On June 30, 1960, at approximately 1 P.M., the plaintiff, no doubt in a state of high expectancy and joy, which was later to be changed by misfortune, in the company of a relative and some twenty other persons of the Kempt Drive Improvement Association visited Grants Farm. Prior to this date the secretary of the improvement association had procured permission for the group to attend and visit Grants Farm. The evidence does not show with whom the secretary made these reservations or obtained this permission but does show that an entrance permit was necessary for an escorted tour around the grounds. There was no admission charge made. Approximately 200 people were in attendance that day, most of whom were children, and it appears upon reaching Grants Farm that the group plaintiff was with was escorted to a miniature train, on which they were taken for a ride through the park to an animal display. After viewing the animals, the group was then taken to the carriage house and from the carriage house they were escorted into a sort of courtyard in which there was a concession stand. It seems that the plaintiff had some refreshments at this stand for which no charge was made. When the group got off of the miniature train and was in line preparatory to entering the coach house where the coaches were on display, the miniature mules, heretofore described, hitched to the wagon, were standing in the courtyard. These miniature mules were variously described by the witnesses as horses, little horses, and donkeys. One of the ladies in plaintiff's group said that while she was waiting to get into the coach house saliva was coming from the mouth of the 'front horse.' It appears that the day was very hot. After the group went through the coach house and had refreshments and came out into the courtyard, someone in the group suggested taking a picture of the children. The children were placed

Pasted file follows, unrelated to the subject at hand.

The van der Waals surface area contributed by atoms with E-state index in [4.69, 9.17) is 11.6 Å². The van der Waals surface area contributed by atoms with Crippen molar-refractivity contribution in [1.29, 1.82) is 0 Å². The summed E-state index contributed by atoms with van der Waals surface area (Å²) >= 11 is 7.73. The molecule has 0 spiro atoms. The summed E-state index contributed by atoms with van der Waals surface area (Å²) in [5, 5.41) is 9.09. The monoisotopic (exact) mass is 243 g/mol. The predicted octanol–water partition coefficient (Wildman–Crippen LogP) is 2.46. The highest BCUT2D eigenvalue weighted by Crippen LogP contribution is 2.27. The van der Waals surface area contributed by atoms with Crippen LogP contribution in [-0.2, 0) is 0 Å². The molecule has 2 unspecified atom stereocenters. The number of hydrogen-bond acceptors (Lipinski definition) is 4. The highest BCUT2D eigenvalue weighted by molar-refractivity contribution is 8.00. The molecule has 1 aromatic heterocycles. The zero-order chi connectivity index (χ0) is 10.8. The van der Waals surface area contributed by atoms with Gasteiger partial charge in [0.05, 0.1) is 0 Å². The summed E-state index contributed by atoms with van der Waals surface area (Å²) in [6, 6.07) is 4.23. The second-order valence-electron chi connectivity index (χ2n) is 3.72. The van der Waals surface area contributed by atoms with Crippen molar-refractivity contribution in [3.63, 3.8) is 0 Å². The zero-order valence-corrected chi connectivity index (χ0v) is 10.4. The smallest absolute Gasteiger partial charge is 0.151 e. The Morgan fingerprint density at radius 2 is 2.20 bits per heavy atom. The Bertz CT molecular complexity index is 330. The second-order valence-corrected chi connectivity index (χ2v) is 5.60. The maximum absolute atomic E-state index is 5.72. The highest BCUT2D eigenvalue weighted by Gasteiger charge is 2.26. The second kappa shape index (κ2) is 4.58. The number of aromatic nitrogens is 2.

Page 634